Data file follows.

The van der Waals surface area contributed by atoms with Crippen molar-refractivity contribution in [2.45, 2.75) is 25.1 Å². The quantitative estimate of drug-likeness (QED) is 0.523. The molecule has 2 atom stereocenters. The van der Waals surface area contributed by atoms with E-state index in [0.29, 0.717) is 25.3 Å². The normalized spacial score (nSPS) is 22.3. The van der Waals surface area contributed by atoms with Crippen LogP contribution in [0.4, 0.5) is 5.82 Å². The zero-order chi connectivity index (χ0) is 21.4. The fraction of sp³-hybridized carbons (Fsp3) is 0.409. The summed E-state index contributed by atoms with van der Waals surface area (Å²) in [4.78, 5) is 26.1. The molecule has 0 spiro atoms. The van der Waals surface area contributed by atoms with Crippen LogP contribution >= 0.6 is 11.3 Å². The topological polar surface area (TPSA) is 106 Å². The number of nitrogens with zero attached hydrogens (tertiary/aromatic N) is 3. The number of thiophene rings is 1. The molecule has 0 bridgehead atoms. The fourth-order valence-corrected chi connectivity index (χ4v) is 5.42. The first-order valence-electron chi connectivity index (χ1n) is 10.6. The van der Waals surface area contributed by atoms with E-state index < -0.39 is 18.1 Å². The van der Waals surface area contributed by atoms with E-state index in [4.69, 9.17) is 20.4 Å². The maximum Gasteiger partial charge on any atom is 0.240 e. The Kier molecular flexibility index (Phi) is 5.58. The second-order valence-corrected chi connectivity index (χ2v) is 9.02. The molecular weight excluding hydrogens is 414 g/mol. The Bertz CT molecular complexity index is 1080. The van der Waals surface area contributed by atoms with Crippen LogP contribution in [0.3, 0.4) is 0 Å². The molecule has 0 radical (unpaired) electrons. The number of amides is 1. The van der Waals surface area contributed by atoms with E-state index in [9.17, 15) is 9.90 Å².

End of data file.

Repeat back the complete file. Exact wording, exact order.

The van der Waals surface area contributed by atoms with Crippen molar-refractivity contribution in [2.45, 2.75) is 25.1 Å². The quantitative estimate of drug-likeness (QED) is 0.523. The molecule has 2 atom stereocenters. The van der Waals surface area contributed by atoms with E-state index in [0.29, 0.717) is 25.3 Å². The normalized spacial score (nSPS) is 22.3. The van der Waals surface area contributed by atoms with Crippen LogP contribution in [0.4, 0.5) is 5.82 Å². The zero-order chi connectivity index (χ0) is 21.4. The fraction of sp³-hybridized carbons (Fsp3) is 0.409. The summed E-state index contributed by atoms with van der Waals surface area (Å²) in [4.78, 5) is 26.1. The molecule has 0 spiro atoms. The van der Waals surface area contributed by atoms with Crippen LogP contribution >= 0.6 is 11.3 Å². The topological polar surface area (TPSA) is 106 Å². The number of nitrogens with zero attached hydrogens (tertiary/aromatic N) is 3. The number of thiophene rings is 1. The molecule has 0 bridgehead atoms. The fourth-order valence-corrected chi connectivity index (χ4v) is 5.42. The first-order valence-electron chi connectivity index (χ1n) is 10.6. The van der Waals surface area contributed by atoms with E-state index < -0.39 is 18.1 Å². The van der Waals surface area contributed by atoms with E-state index in [4.69, 9.17) is 20.4 Å². The maximum Gasteiger partial charge on any atom is 0.240 e. The Kier molecular flexibility index (Phi) is 5.58. The second-order valence-corrected chi connectivity index (χ2v) is 9.02. The molecular weight excluding hydrogens is 414 g/mol. The Bertz CT molecular complexity index is 1080. The van der Waals surface area contributed by atoms with Crippen LogP contribution in [0.3, 0.4) is 0 Å². The molecule has 0 radical (unpaired) electrons. The number of amides is 1. The van der Waals surface area contributed by atoms with E-state index in [9.17, 15) is 9.90 Å².